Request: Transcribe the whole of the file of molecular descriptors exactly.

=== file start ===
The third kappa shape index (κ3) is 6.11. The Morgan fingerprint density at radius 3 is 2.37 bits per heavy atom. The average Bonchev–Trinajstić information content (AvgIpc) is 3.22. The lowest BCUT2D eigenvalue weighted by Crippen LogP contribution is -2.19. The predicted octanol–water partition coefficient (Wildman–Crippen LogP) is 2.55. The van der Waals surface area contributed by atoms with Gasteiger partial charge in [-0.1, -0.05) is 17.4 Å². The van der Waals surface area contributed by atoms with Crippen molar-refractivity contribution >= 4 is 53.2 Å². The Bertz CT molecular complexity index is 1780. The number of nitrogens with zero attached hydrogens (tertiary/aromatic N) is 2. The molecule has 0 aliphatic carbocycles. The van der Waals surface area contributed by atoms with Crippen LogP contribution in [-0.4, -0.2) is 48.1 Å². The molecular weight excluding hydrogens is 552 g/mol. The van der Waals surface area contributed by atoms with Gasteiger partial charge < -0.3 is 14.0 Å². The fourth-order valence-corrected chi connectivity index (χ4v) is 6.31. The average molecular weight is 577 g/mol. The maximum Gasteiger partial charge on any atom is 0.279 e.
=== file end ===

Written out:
The third kappa shape index (κ3) is 6.11. The Morgan fingerprint density at radius 3 is 2.37 bits per heavy atom. The average Bonchev–Trinajstić information content (AvgIpc) is 3.22. The lowest BCUT2D eigenvalue weighted by Crippen LogP contribution is -2.19. The predicted octanol–water partition coefficient (Wildman–Crippen LogP) is 2.55. The van der Waals surface area contributed by atoms with Gasteiger partial charge in [-0.1, -0.05) is 17.4 Å². The van der Waals surface area contributed by atoms with Crippen molar-refractivity contribution >= 4 is 53.2 Å². The Bertz CT molecular complexity index is 1780. The number of nitrogens with zero attached hydrogens (tertiary/aromatic N) is 2. The molecule has 0 aliphatic carbocycles. The van der Waals surface area contributed by atoms with Crippen LogP contribution in [-0.4, -0.2) is 48.1 Å². The molecular weight excluding hydrogens is 552 g/mol. The van der Waals surface area contributed by atoms with Gasteiger partial charge < -0.3 is 14.0 Å². The fourth-order valence-corrected chi connectivity index (χ4v) is 6.31. The average molecular weight is 577 g/mol. The maximum Gasteiger partial charge on any atom is 0.279 e.